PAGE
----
Desmond’s partner in crime, Hurley, tries to zap Sayid’s memory back by showing him a tazer. It doesn’t work, so Hurley goes to his next task: picking up Charlie for the concert with Daniel Widmore. Hurley is super excited to see his old pal Charlie, but since the rocker is reticent, Hurley zaps him.
They drive to the concert where Miles also arrives and sees Sayid in the yellow Hummer. He’s confused so he calls up his partner, James, to let him know. James decides to go protect the one surviving witness, Sun Paik.
Speaking of Sun and Jin, they’re at the hospital waiting for an ultrasound. Their doctor arrives, and it’s Juliet! Only now her name is Juliet Carlson, her maiden name, meaning she never married Edmund Burke. Juliet shows them the sonogram and as they stare at their baby, Sun and Jin both have flashes of their original timeline life. All of their memories flood back and they smile at their daughter, Ji Yeon. They also both speak perfect English.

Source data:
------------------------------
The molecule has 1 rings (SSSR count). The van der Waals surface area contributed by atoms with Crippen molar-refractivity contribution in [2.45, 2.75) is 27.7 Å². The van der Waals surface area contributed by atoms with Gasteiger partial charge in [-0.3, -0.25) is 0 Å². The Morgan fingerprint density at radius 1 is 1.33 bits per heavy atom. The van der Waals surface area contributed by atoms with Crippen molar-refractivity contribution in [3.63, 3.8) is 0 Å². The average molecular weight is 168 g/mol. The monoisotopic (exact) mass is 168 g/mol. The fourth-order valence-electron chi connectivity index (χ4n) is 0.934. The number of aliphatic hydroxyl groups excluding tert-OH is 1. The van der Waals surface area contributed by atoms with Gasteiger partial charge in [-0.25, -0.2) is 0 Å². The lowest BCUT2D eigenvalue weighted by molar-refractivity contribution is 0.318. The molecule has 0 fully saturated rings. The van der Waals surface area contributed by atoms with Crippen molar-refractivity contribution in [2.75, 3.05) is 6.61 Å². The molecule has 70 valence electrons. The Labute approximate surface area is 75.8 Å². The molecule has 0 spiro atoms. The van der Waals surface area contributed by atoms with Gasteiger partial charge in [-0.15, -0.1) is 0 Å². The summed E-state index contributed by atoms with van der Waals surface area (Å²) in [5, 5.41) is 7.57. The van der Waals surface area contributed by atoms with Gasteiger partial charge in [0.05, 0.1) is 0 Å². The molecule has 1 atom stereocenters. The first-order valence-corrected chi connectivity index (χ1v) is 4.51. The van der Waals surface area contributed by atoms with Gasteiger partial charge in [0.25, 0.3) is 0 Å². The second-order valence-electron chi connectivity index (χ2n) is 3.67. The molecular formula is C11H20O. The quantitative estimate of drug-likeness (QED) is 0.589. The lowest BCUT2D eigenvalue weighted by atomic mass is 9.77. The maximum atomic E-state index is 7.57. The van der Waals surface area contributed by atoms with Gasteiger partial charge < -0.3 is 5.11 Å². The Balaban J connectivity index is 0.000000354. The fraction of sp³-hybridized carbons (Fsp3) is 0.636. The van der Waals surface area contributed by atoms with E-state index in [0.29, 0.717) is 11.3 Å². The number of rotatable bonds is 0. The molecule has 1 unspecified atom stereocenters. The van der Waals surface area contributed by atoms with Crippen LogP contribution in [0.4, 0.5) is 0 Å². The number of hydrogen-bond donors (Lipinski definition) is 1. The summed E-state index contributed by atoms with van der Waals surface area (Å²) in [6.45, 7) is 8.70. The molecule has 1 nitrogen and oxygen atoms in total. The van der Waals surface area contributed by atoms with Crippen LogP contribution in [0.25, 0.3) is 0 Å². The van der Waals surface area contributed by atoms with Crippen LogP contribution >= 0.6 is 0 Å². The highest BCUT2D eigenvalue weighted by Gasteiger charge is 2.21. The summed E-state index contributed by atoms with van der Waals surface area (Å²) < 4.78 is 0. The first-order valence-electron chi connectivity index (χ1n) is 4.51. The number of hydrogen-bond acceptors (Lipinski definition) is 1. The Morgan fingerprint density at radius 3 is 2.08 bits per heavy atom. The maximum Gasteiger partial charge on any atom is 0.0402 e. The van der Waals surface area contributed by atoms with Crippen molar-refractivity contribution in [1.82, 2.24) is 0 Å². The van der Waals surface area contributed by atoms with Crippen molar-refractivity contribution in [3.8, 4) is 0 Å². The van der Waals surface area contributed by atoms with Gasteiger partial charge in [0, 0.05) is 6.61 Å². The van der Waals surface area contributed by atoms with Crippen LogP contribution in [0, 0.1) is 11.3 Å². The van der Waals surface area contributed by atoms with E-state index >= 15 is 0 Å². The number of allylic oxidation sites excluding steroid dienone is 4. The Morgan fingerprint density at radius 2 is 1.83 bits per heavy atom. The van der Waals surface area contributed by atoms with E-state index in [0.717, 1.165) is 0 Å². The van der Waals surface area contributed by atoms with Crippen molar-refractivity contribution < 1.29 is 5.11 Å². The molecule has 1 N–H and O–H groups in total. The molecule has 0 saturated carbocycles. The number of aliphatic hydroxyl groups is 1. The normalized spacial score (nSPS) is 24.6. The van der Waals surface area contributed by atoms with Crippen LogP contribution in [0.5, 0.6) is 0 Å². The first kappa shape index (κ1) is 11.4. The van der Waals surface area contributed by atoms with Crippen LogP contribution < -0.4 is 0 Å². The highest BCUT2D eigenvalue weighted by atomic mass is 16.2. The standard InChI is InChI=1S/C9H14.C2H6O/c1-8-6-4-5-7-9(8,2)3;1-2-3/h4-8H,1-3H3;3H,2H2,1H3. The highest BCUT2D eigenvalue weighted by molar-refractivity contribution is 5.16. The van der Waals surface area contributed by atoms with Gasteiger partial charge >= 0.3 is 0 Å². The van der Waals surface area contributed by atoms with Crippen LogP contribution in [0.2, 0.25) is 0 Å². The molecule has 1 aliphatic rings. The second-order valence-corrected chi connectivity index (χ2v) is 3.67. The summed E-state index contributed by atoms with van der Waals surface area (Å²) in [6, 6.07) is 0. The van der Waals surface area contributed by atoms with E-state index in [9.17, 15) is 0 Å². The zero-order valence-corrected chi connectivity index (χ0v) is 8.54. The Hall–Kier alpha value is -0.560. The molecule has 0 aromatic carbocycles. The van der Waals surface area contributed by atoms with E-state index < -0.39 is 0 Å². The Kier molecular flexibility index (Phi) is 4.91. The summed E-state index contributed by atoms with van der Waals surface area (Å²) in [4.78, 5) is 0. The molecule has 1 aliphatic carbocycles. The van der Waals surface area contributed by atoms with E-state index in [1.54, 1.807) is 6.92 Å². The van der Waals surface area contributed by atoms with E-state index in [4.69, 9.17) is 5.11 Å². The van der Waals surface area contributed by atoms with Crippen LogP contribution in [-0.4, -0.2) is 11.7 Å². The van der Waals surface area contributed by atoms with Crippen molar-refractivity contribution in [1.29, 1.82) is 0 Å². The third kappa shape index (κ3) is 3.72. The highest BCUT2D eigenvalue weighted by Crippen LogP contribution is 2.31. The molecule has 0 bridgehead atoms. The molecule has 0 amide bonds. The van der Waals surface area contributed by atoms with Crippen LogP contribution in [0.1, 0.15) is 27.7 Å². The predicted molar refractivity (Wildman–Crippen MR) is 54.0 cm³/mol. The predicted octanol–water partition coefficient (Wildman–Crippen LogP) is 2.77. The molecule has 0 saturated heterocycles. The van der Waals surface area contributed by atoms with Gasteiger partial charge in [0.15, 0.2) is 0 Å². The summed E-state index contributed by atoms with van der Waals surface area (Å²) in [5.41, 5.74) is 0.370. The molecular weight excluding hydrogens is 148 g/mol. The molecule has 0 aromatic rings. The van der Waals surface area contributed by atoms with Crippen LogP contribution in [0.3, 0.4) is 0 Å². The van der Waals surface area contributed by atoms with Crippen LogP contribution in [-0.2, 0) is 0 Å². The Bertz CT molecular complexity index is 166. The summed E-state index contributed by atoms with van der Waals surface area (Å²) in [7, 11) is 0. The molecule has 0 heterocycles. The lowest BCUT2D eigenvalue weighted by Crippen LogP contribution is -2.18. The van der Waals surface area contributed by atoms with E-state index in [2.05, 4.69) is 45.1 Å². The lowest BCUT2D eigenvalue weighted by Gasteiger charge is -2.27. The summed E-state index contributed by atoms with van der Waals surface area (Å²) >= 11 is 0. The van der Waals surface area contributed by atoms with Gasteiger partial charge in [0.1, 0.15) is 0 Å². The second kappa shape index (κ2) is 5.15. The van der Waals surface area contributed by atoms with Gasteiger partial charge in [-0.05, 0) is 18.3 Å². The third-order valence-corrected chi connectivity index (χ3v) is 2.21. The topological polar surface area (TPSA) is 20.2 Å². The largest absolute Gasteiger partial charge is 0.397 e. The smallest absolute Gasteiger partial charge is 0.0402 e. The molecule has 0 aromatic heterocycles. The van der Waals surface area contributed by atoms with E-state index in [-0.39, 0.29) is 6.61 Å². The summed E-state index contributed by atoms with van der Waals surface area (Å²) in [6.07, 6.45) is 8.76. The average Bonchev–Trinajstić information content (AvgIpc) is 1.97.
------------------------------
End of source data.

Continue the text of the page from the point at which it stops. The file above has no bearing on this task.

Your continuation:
Juliet leaves and bumps into Jack, aka her ex-husband. That’s right, as many, myself included, already guessed, Juliet is David’s mother. She has the tickets for the concert and leaves with David just as James arrives looking for Sun Paik.
Across town, Hurley is onto his next mission by taking Sayid to a bar fight where some guy is getting his ass kicked while his nervous sister watches on. Sayid gets out to save the day and sees that the siblings are Boone and Shannon. He takes one look at Shannon and the two have a flood of emotions as they remember their love on the Island.
They kiss while Boone goes to chat with Hurley, because Boone was in on the plan. There’s no word on how Boone got his memories back, but I’m guessing it was from drinking blood in Mystic Falls.
Finally that night we get to the concert where Daniel Widmore bumps into Charlotte backstage. Juliet gets a last minute call from the hospital and has to leave, so David and Claire make their way to Table 23, where they’re seated with Desmond and Kate.